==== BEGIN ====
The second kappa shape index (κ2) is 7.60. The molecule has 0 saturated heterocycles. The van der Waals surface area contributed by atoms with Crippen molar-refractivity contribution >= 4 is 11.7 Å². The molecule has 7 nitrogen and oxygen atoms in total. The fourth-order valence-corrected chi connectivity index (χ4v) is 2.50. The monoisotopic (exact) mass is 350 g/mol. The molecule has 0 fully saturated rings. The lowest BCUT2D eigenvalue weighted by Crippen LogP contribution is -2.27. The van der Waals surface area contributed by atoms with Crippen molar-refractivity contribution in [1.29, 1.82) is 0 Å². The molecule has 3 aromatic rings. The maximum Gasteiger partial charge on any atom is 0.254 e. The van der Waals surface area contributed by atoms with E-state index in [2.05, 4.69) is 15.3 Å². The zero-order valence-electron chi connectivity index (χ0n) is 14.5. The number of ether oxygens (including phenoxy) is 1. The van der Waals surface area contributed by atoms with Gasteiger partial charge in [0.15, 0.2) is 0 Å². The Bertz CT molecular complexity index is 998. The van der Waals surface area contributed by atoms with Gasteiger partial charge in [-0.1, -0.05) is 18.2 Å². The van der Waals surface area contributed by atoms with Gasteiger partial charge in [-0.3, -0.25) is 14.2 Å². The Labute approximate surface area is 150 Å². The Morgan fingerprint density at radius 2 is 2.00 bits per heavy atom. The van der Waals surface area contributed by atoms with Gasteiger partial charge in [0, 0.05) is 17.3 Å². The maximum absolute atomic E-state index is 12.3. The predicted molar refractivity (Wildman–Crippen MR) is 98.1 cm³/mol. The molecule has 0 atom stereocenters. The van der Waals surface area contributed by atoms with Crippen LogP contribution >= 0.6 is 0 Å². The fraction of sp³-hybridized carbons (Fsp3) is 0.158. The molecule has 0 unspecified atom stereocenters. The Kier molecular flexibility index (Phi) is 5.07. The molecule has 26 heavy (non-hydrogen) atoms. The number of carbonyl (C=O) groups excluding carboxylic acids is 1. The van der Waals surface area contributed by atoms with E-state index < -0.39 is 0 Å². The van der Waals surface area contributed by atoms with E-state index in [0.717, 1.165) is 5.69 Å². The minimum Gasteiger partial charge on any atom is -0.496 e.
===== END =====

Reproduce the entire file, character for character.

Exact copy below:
The second kappa shape index (κ2) is 7.60. The molecule has 0 saturated heterocycles. The van der Waals surface area contributed by atoms with Crippen molar-refractivity contribution >= 4 is 11.7 Å². The molecule has 7 nitrogen and oxygen atoms in total. The fourth-order valence-corrected chi connectivity index (χ4v) is 2.50. The monoisotopic (exact) mass is 350 g/mol. The molecule has 0 fully saturated rings. The lowest BCUT2D eigenvalue weighted by Crippen LogP contribution is -2.27. The van der Waals surface area contributed by atoms with Crippen molar-refractivity contribution in [1.29, 1.82) is 0 Å². The molecule has 3 aromatic rings. The maximum Gasteiger partial charge on any atom is 0.254 e. The van der Waals surface area contributed by atoms with E-state index in [2.05, 4.69) is 15.3 Å². The zero-order valence-electron chi connectivity index (χ0n) is 14.5. The number of ether oxygens (including phenoxy) is 1. The van der Waals surface area contributed by atoms with Gasteiger partial charge in [0.15, 0.2) is 0 Å². The Bertz CT molecular complexity index is 998. The van der Waals surface area contributed by atoms with Gasteiger partial charge in [-0.1, -0.05) is 18.2 Å². The van der Waals surface area contributed by atoms with Gasteiger partial charge in [-0.3, -0.25) is 14.2 Å². The Labute approximate surface area is 150 Å². The Morgan fingerprint density at radius 2 is 2.00 bits per heavy atom. The van der Waals surface area contributed by atoms with Gasteiger partial charge in [0, 0.05) is 17.3 Å². The maximum absolute atomic E-state index is 12.3. The predicted molar refractivity (Wildman–Crippen MR) is 98.1 cm³/mol. The molecule has 0 atom stereocenters. The van der Waals surface area contributed by atoms with Crippen LogP contribution >= 0.6 is 0 Å². The fraction of sp³-hybridized carbons (Fsp3) is 0.158. The molecule has 0 unspecified atom stereocenters. The Kier molecular flexibility index (Phi) is 5.07. The molecule has 26 heavy (non-hydrogen) atoms. The number of carbonyl (C=O) groups excluding carboxylic acids is 1. The van der Waals surface area contributed by atoms with E-state index < -0.39 is 0 Å². The van der Waals surface area contributed by atoms with E-state index in [0.717, 1.165) is 5.69 Å². The minimum Gasteiger partial charge on any atom is -0.496 e.